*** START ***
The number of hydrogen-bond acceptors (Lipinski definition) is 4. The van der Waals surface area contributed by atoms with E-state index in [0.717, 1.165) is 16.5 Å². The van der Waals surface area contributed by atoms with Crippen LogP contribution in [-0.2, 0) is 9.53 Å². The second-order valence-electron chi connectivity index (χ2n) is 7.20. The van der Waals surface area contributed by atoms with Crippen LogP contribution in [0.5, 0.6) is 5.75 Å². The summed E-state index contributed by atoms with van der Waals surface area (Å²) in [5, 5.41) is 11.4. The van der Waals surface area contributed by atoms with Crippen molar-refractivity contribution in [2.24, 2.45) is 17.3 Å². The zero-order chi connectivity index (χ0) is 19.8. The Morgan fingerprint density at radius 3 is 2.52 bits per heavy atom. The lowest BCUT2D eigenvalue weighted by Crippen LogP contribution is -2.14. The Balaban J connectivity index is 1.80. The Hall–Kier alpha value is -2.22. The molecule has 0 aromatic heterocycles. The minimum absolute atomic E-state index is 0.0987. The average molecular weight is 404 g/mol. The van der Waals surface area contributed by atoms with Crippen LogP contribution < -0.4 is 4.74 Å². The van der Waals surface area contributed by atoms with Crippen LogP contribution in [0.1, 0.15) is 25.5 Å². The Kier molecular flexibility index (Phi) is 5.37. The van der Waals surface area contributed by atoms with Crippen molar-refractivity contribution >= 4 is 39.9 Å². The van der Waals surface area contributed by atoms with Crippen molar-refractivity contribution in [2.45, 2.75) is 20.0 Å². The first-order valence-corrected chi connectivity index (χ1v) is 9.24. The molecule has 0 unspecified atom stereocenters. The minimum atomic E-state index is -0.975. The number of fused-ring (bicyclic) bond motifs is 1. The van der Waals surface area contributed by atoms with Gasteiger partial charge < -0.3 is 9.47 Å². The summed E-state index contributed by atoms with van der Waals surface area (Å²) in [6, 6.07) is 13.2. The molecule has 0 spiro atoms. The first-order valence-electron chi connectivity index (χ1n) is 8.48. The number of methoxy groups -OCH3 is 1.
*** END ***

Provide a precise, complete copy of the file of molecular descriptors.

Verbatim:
The number of hydrogen-bond acceptors (Lipinski definition) is 4. The van der Waals surface area contributed by atoms with E-state index in [0.717, 1.165) is 16.5 Å². The van der Waals surface area contributed by atoms with Crippen LogP contribution in [-0.2, 0) is 9.53 Å². The second-order valence-electron chi connectivity index (χ2n) is 7.20. The van der Waals surface area contributed by atoms with Crippen LogP contribution in [0.5, 0.6) is 5.75 Å². The summed E-state index contributed by atoms with van der Waals surface area (Å²) in [5, 5.41) is 11.4. The van der Waals surface area contributed by atoms with Crippen molar-refractivity contribution in [2.24, 2.45) is 17.3 Å². The zero-order chi connectivity index (χ0) is 19.8. The Morgan fingerprint density at radius 3 is 2.52 bits per heavy atom. The lowest BCUT2D eigenvalue weighted by Crippen LogP contribution is -2.14. The Balaban J connectivity index is 1.80. The Hall–Kier alpha value is -2.22. The molecule has 0 aromatic heterocycles. The minimum absolute atomic E-state index is 0.0987. The average molecular weight is 404 g/mol. The van der Waals surface area contributed by atoms with Crippen LogP contribution < -0.4 is 4.74 Å². The van der Waals surface area contributed by atoms with Crippen LogP contribution in [0.1, 0.15) is 25.5 Å². The Kier molecular flexibility index (Phi) is 5.37. The van der Waals surface area contributed by atoms with Crippen molar-refractivity contribution >= 4 is 39.9 Å². The van der Waals surface area contributed by atoms with Crippen molar-refractivity contribution in [2.45, 2.75) is 20.0 Å². The first-order valence-corrected chi connectivity index (χ1v) is 9.24. The molecule has 0 unspecified atom stereocenters. The minimum atomic E-state index is -0.975. The number of fused-ring (bicyclic) bond motifs is 1. The van der Waals surface area contributed by atoms with Gasteiger partial charge < -0.3 is 9.47 Å². The summed E-state index contributed by atoms with van der Waals surface area (Å²) in [6, 6.07) is 13.2. The molecule has 0 spiro atoms. The first-order valence-electron chi connectivity index (χ1n) is 8.48. The number of methoxy groups -OCH3 is 1.